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A Monetary System is a set of policies, regulations, and institutions that govern the supply and circulation of money in an economy. It includes the mechanisms for creating and controlling the money supply, as well as the means of exchange and the institutions that facilitate monetary transactions.
The Monetary System typically includes a central bank, which has the responsibility of implementing monetary policy and regulating the money supply, and a currency, which serves as the standard of value and medium of exchange. The stability of the monetary system is essential for a healthy economy, as it ensures that the money supply remains stable, inflation is kept in check, and economic growth is sustained over the long term.
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Types of Monetary System
Here are the different Types of Monetary System along with their brief description:
|Commodity Money||A monetary system where money is made of a valuable commodity, such as gold or silver, and has intrinsic value.|
|Fiat Money||A monetary system where money is not backed by any physical commodity but is recognized by the government as a legal tender.|
|Representative Money||A monetary system where paper currency represents a physical commodity, such as gold or silver, is stored in a bank vault and can be exchanged for the commodity at any time.|
|Credit Money||A monetary system where credit is created by banks and financial institutions through loans and deposits and is used as a medium of exchange.|
|Electronic Money||A monetary system where money exists only in electronic form and is exchanged through electronic networks, such as debit cards, credit cards, and mobile payments.|
|Cryptocurrency||A digital or virtual currency that uses cryptography for security and operates independently of a central bank. It is decentralized, meaning it is not controlled by any government or financial institution and operates through a distributed ledger technology.|
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Monetary System in India
The Monetary System in India is based on a fiat currency, which is regulated by the Reserve Bank of India (RBI). The Indian rupee (INR) is the official currency of India and is issued and controlled by the RBI. The monetary policy in India is formulated by the RBI, which is responsible for managing the money supply, inflation, and interest rates.
The RBI also regulates the banking system in India, which includes commercial banks, cooperative banks, and regional rural banks. The Indian banking system is largely dominated by public sector banks, but there are also private sector banks, foreign banks, and small finance banks operating in the country.
The Indian financial system is also regulated by several other institutions, including the Securities and Exchange Board of India (SEBI), the Insurance Regulatory and Development Authority (IRDA), and the Pension Fund Regulatory and Development Authority (PFRDA). These institutions regulate the capital markets, insurance sector, and pension funds, respectively.
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International Monetary System
The International Monetary System refers to the framework of rules, institutions, and procedures that govern international trade and finance among countries. It provides a mechanism for countries to exchange currencies and settle payments for goods and services across borders.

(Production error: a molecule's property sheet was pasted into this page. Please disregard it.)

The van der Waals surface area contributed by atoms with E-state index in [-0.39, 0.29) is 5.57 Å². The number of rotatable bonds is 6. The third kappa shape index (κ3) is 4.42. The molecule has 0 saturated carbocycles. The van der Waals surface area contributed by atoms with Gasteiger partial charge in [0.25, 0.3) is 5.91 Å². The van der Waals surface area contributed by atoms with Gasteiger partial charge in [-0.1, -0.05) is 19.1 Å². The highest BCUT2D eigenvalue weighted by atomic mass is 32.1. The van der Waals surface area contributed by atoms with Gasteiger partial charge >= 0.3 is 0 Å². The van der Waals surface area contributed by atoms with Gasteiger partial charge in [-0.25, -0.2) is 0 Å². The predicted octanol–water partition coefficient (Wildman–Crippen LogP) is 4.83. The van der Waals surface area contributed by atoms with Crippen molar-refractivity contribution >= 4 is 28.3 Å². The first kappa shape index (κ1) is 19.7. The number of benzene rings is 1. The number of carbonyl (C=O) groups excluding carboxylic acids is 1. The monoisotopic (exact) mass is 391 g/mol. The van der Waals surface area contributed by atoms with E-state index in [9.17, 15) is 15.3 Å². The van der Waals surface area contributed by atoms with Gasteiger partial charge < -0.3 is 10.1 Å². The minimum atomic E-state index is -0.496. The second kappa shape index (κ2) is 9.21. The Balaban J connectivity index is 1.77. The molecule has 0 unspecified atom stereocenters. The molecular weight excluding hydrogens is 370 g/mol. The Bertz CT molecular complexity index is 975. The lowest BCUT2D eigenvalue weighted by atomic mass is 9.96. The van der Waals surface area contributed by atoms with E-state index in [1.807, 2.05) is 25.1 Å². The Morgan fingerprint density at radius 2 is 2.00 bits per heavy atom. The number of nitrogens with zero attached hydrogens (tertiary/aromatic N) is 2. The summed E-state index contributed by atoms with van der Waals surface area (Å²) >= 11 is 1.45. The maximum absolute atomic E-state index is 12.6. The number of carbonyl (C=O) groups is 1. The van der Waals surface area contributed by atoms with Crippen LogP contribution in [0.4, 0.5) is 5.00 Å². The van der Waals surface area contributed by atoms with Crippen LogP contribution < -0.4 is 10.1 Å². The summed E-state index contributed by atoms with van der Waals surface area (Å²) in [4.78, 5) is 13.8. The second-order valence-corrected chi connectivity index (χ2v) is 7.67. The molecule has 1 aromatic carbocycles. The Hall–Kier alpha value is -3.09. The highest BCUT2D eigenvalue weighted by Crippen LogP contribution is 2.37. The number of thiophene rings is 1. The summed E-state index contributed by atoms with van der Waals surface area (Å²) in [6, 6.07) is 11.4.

The International Monetary System has evolved over time, from the gold standard system in the 19th and early 20th centuries to the Bretton Woods system established in 1944, to the current system of floating exchange rates.
Under the gold standard system, currencies were pegged to gold, and the value of each currency was determined by the amount of gold reserves held by the issuing country. This system was abandoned during the Great Depression of the 1930s due to its inflexibility and inability to support international trade.
The Bretton Woods system, established after World War II, fixed the value of the US dollar to gold, while other currencies were pegged to the US dollar. This system provided stability to the international monetary system and promoted international trade and investment.
However, the Bretton Woods system collapsed in 1971 when the US abandoned the gold standard, leading to the current system of floating exchange rates. Under this system, exchange rates are determined by market forces, and central banks intervene in the foreign exchange market to influence the value of their currencies.
The international monetary system is governed by institutions such as the International Monetary Fund (IMF), the World Bank, and the World Trade Organization (WTO). These institutions provide support to countries experiencing balance of payments difficulties, promote international trade, and coordinate global economic policies.
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Monetary System UPSC
The topic of the Monetary System is important for UPSC as it is a crucial part of the UPSC Syllabus, particularly in the Economics section. UPSC aspirants who are preparing for the UPSC Civil Services Exam need to have a sound understanding of the monetary system, its components, and its functioning to score well in the exam.
UPSC Online Coaching can be of great help to aspirants who want to learn about the monetary system and its various components.
Moreover, practising UPSC Mock Test is essential to assess one’s knowledge and preparation level. Mock tests can help aspirants identify their strengths and weaknesses, and work on them accordingly.
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